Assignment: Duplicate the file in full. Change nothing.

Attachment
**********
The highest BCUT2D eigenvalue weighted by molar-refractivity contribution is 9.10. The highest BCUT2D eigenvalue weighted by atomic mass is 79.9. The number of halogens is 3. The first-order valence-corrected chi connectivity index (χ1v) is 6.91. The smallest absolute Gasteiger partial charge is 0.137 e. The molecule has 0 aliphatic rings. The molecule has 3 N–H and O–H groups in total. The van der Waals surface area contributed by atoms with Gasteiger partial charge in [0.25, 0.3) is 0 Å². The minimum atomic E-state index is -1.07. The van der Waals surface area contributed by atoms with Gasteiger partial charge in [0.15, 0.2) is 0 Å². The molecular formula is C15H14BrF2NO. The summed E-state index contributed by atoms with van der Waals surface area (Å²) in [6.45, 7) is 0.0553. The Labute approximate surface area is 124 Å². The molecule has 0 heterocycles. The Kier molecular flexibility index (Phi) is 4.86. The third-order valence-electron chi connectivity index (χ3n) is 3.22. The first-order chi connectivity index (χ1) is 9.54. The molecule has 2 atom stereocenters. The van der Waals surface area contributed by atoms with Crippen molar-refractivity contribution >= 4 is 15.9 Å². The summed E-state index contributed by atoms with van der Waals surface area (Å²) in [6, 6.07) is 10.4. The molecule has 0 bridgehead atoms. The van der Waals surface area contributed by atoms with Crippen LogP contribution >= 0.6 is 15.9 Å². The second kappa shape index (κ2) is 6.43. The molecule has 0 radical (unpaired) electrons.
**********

The highest BCUT2D eigenvalue weighted by molar-refractivity contribution is 9.10. The highest BCUT2D eigenvalue weighted by atomic mass is 79.9. The number of halogens is 3. The first-order valence-corrected chi connectivity index (χ1v) is 6.91. The smallest absolute Gasteiger partial charge is 0.137 e. The molecule has 0 aliphatic rings. The molecule has 3 N–H and O–H groups in total. The van der Waals surface area contributed by atoms with Gasteiger partial charge in [0.25, 0.3) is 0 Å². The minimum atomic E-state index is -1.07. The van der Waals surface area contributed by atoms with Gasteiger partial charge in [0.15, 0.2) is 0 Å². The molecular formula is C15H14BrF2NO. The summed E-state index contributed by atoms with van der Waals surface area (Å²) in [6.45, 7) is 0.0553. The Labute approximate surface area is 124 Å². The molecule has 0 heterocycles. The Kier molecular flexibility index (Phi) is 4.86. The third-order valence-electron chi connectivity index (χ3n) is 3.22. The first-order chi connectivity index (χ1) is 9.54. The molecule has 2 atom stereocenters. The van der Waals surface area contributed by atoms with Crippen molar-refractivity contribution >= 4 is 15.9 Å². The summed E-state index contributed by atoms with van der Waals surface area (Å²) in [6, 6.07) is 10.4. The molecule has 0 bridgehead atoms. The van der Waals surface area contributed by atoms with Crippen LogP contribution >= 0.6 is 15.9 Å². The second kappa shape index (κ2) is 6.43. The molecule has 0 radical (unpaired) electrons.